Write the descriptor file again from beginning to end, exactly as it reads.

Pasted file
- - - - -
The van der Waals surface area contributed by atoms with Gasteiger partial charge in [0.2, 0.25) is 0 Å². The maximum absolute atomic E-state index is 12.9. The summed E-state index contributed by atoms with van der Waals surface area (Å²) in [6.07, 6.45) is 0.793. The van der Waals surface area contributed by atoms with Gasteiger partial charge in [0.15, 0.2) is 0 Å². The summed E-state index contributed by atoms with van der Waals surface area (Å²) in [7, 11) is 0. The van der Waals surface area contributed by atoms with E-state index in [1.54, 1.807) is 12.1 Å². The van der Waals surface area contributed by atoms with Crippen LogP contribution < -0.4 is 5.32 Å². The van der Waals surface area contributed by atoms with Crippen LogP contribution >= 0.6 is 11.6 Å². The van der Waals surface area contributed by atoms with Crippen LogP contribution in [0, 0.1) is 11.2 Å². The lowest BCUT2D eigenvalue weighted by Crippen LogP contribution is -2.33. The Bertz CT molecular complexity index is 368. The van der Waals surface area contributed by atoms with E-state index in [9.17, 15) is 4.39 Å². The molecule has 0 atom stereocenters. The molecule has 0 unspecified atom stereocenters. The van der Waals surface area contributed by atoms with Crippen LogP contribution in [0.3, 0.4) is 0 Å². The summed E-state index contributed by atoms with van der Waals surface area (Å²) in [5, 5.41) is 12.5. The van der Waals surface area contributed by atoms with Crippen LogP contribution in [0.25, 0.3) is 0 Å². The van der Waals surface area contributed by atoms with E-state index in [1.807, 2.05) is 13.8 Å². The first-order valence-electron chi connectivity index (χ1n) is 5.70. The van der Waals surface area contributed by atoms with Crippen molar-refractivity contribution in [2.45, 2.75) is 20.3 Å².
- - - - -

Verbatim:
The van der Waals surface area contributed by atoms with Gasteiger partial charge in [0.2, 0.25) is 0 Å². The maximum absolute atomic E-state index is 12.9. The summed E-state index contributed by atoms with van der Waals surface area (Å²) in [6.07, 6.45) is 0.793. The van der Waals surface area contributed by atoms with Gasteiger partial charge in [0.15, 0.2) is 0 Å². The summed E-state index contributed by atoms with van der Waals surface area (Å²) in [7, 11) is 0. The van der Waals surface area contributed by atoms with E-state index in [1.54, 1.807) is 12.1 Å². The van der Waals surface area contributed by atoms with Crippen LogP contribution < -0.4 is 5.32 Å². The van der Waals surface area contributed by atoms with Crippen LogP contribution >= 0.6 is 11.6 Å². The van der Waals surface area contributed by atoms with Crippen LogP contribution in [0, 0.1) is 11.2 Å². The lowest BCUT2D eigenvalue weighted by Crippen LogP contribution is -2.33. The Bertz CT molecular complexity index is 368. The van der Waals surface area contributed by atoms with E-state index in [9.17, 15) is 4.39 Å². The molecule has 0 atom stereocenters. The molecule has 0 unspecified atom stereocenters. The van der Waals surface area contributed by atoms with Crippen LogP contribution in [0.3, 0.4) is 0 Å². The summed E-state index contributed by atoms with van der Waals surface area (Å²) in [5, 5.41) is 12.5. The van der Waals surface area contributed by atoms with Crippen LogP contribution in [0.25, 0.3) is 0 Å². The van der Waals surface area contributed by atoms with E-state index in [1.807, 2.05) is 13.8 Å². The first-order valence-electron chi connectivity index (χ1n) is 5.70. The van der Waals surface area contributed by atoms with Crippen molar-refractivity contribution in [2.45, 2.75) is 20.3 Å².